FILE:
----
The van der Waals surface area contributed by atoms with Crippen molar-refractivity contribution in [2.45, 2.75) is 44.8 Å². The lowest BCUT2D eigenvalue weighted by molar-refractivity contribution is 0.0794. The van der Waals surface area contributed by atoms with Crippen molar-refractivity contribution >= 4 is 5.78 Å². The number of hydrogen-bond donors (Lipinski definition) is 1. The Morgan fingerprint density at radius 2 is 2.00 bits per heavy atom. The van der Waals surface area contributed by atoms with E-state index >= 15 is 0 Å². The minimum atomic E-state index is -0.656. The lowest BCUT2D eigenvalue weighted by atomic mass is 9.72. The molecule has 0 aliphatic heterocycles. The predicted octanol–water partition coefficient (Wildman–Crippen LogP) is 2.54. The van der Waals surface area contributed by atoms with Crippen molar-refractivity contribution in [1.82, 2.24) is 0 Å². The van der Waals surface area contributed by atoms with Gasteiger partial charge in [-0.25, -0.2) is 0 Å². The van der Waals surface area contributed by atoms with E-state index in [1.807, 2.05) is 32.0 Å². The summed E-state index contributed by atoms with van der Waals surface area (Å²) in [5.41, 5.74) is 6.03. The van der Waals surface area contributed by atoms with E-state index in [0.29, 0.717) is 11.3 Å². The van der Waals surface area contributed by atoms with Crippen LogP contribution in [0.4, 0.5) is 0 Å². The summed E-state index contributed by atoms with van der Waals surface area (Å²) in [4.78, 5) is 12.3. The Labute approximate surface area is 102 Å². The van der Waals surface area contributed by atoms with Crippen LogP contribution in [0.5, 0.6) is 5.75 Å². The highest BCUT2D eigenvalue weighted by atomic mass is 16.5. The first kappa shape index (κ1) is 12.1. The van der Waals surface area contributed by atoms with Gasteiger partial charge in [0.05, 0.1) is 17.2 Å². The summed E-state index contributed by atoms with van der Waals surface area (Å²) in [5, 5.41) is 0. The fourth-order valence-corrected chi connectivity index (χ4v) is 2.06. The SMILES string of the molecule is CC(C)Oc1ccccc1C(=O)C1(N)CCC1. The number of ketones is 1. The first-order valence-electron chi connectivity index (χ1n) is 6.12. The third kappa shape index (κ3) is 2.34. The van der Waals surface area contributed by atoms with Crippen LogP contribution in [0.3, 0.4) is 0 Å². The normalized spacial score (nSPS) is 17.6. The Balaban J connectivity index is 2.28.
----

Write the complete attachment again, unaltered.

The van der Waals surface area contributed by atoms with Crippen molar-refractivity contribution in [2.45, 2.75) is 44.8 Å². The lowest BCUT2D eigenvalue weighted by molar-refractivity contribution is 0.0794. The van der Waals surface area contributed by atoms with Crippen molar-refractivity contribution >= 4 is 5.78 Å². The number of hydrogen-bond donors (Lipinski definition) is 1. The Morgan fingerprint density at radius 2 is 2.00 bits per heavy atom. The van der Waals surface area contributed by atoms with E-state index >= 15 is 0 Å². The minimum atomic E-state index is -0.656. The lowest BCUT2D eigenvalue weighted by atomic mass is 9.72. The molecule has 0 aliphatic heterocycles. The predicted octanol–water partition coefficient (Wildman–Crippen LogP) is 2.54. The van der Waals surface area contributed by atoms with Crippen molar-refractivity contribution in [1.82, 2.24) is 0 Å². The van der Waals surface area contributed by atoms with Gasteiger partial charge in [-0.25, -0.2) is 0 Å². The van der Waals surface area contributed by atoms with E-state index in [1.807, 2.05) is 32.0 Å². The summed E-state index contributed by atoms with van der Waals surface area (Å²) in [5.41, 5.74) is 6.03. The van der Waals surface area contributed by atoms with E-state index in [0.29, 0.717) is 11.3 Å². The van der Waals surface area contributed by atoms with Crippen LogP contribution in [0.4, 0.5) is 0 Å². The summed E-state index contributed by atoms with van der Waals surface area (Å²) in [4.78, 5) is 12.3. The Labute approximate surface area is 102 Å². The van der Waals surface area contributed by atoms with Crippen LogP contribution in [0.5, 0.6) is 5.75 Å². The highest BCUT2D eigenvalue weighted by atomic mass is 16.5. The first kappa shape index (κ1) is 12.1. The van der Waals surface area contributed by atoms with Gasteiger partial charge in [0.05, 0.1) is 17.2 Å². The summed E-state index contributed by atoms with van der Waals surface area (Å²) in [5, 5.41) is 0. The fourth-order valence-corrected chi connectivity index (χ4v) is 2.06. The SMILES string of the molecule is CC(C)Oc1ccccc1C(=O)C1(N)CCC1. The number of ketones is 1. The first-order valence-electron chi connectivity index (χ1n) is 6.12. The third kappa shape index (κ3) is 2.34. The van der Waals surface area contributed by atoms with Crippen LogP contribution in [0.3, 0.4) is 0 Å². The normalized spacial score (nSPS) is 17.6. The Balaban J connectivity index is 2.28.